upstairs: Bernadette Despujols

The Vast Ocean in Which the Woman Swims

curated by Ché Morales

September 7 - October 3, 2021

Press Release

upstairs: Bernadette Despujols

Curated by Ché Morales

 

September 7 - October 3, 2021

 

Rachel Uffner Gallery is pleased to present The Vast Ocean in Which the Woman Swims, the gallery’s first solo exhibition with Bernadette Despujols, curated by Ché Morales. This body of work features Despujos’s recent series of paintings and sculptures that confront the objectified view of the female body as informed by her own perspective and experiences. Despujols explores themes that go beyond the expected identity of a woman drawing inspiration from the many dynamic women that have played important and personal roles in her life including her Mother, Grandmothers, sisters, nieces, cousins, friends, and even colleagues that have shaped who she has become.
 
Despujols takes a seemingly sculptural approach to painting as she vigorously fills her canvases with thick and energetic brushstrokes, that at times are also retracted and scraped away to resurface the underpainting. These textural portraits invoke emotional and profound imagery reminiscent of artists such as Alice Neel or Jenny Saville.
 
With these paintings, she portrays various women in all possible scenarios and stages of their lives such as: A collection of portraits of women as young girls, mothers, children, elderly, healthy and sick. Despujols states, “I want to explore the vast ocean in which the woman swims, (one that I am yet to fully understand) one that goes way beyond those absurd expectations of what women should be.”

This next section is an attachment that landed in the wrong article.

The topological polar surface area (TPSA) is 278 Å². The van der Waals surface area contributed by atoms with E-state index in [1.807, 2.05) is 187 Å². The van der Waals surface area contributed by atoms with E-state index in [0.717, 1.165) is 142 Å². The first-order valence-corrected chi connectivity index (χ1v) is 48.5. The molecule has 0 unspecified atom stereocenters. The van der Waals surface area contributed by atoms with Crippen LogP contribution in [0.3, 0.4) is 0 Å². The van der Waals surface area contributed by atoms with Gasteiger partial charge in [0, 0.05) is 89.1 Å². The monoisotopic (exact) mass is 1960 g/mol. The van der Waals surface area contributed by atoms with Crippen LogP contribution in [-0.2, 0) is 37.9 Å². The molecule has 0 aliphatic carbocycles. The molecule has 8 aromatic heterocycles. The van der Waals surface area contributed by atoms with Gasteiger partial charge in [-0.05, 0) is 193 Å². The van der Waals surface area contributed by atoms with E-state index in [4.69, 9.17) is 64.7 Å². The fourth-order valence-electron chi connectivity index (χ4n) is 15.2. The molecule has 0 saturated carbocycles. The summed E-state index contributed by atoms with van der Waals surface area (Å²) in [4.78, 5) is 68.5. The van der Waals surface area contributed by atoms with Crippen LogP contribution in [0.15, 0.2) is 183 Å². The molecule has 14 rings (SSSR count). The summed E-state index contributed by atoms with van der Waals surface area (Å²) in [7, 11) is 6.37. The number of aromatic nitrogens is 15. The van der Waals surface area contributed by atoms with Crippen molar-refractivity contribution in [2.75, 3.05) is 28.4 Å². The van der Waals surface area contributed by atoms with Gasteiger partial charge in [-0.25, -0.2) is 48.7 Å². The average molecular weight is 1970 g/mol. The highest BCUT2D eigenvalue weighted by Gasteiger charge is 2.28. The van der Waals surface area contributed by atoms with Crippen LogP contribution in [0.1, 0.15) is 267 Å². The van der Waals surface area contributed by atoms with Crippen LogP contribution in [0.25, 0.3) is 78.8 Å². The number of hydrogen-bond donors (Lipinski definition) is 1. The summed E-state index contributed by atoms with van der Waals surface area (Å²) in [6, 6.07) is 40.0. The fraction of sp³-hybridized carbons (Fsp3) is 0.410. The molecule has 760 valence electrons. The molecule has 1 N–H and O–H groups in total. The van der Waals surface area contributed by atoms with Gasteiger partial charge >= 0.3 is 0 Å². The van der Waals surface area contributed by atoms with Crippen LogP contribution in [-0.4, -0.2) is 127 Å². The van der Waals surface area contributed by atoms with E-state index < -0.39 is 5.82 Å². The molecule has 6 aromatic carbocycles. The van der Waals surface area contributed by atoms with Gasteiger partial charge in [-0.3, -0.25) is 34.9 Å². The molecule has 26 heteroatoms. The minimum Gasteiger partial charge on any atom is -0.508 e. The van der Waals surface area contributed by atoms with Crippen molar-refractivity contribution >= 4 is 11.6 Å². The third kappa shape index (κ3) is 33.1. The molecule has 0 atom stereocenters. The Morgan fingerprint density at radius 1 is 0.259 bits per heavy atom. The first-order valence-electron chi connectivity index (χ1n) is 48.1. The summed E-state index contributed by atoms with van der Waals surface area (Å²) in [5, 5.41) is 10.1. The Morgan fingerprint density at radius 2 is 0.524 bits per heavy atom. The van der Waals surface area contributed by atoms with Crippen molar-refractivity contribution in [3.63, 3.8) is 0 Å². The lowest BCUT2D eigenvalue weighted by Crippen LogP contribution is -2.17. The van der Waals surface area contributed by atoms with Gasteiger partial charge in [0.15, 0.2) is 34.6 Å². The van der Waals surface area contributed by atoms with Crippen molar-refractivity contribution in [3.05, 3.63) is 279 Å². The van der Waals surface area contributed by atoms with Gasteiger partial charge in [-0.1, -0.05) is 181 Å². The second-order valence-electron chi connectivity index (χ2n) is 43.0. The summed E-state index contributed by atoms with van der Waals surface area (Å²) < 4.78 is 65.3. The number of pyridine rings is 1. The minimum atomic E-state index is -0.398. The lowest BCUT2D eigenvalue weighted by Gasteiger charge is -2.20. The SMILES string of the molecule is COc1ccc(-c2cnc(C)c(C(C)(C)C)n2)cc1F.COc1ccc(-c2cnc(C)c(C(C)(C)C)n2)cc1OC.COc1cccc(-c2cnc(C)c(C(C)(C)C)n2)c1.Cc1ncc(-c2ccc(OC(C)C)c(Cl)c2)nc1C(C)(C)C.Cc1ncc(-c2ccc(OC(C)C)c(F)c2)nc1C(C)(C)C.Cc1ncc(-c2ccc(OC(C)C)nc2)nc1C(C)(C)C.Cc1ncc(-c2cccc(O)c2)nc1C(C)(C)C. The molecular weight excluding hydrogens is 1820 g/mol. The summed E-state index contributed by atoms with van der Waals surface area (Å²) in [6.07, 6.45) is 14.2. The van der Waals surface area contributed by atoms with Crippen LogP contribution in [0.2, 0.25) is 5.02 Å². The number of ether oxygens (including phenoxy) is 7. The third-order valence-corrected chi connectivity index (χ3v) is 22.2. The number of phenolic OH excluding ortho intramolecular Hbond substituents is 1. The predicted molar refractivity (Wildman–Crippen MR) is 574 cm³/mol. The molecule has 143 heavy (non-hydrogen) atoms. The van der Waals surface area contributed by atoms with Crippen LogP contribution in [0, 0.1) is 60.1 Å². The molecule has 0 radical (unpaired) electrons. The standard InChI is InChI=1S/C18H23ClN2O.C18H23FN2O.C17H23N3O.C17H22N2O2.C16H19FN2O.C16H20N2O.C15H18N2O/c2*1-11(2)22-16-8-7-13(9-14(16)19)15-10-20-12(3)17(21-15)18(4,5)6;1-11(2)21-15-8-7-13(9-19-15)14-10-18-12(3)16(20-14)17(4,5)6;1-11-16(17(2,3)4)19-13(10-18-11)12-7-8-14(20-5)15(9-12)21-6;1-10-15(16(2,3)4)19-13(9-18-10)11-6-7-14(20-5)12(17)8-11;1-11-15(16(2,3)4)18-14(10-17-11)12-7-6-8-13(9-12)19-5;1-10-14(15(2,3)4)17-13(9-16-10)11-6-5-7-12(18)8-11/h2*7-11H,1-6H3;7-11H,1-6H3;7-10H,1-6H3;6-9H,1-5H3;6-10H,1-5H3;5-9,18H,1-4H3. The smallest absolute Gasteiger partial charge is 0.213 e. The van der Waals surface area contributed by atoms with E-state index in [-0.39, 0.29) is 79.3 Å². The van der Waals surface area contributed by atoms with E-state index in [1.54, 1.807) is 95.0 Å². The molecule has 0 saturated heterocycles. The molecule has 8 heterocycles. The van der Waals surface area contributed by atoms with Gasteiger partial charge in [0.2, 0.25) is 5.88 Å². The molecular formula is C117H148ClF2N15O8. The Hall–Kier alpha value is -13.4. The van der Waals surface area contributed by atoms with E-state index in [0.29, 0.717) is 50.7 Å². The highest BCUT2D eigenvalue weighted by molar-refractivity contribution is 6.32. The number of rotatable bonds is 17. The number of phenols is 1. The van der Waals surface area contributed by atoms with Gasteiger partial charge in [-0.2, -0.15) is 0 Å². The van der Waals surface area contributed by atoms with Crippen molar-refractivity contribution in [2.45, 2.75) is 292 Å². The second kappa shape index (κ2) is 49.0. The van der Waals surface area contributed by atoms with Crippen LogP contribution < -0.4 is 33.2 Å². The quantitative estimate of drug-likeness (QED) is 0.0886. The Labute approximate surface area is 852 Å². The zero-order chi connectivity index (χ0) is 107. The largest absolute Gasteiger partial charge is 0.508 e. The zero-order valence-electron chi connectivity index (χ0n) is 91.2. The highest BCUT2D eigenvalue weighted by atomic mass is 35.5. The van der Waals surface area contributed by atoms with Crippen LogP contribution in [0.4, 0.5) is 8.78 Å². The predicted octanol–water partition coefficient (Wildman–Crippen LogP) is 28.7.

At first glance, some might find it strange to place a “sexualized” sculpture next to the painting of a child or a mother with her children, or an older woman. However, Despujols wants to remind the viewer that the “sexualized” woman was once a little girl that would eventually become an older woman. That a woman is not just one of a certain age, women are of many ages and many faces. She wants to remind everyone that the patriarchy wants to separate women into specific, uniquely stereotyped stages. 
 
For example, Despujols represents how the perception of ideal femininity is ingrained from an early age with the painting of Cassandra and Gala. Here, one figure wears a Smurfette t-shirt referencing the artist’s own childhood memory of watching the cartoon aptly titled, “Los Pitufos” or “The Smurfs". She would always wonder how despite the many male characters with their countless personalities be it sleepy, grumpy, surprising, old, or funny, there was only one “girl,” and she was simply characterized as “pretty”. Despujols transforms this formative memory into one of many visual examples to emphasize the dismissal of the female identity.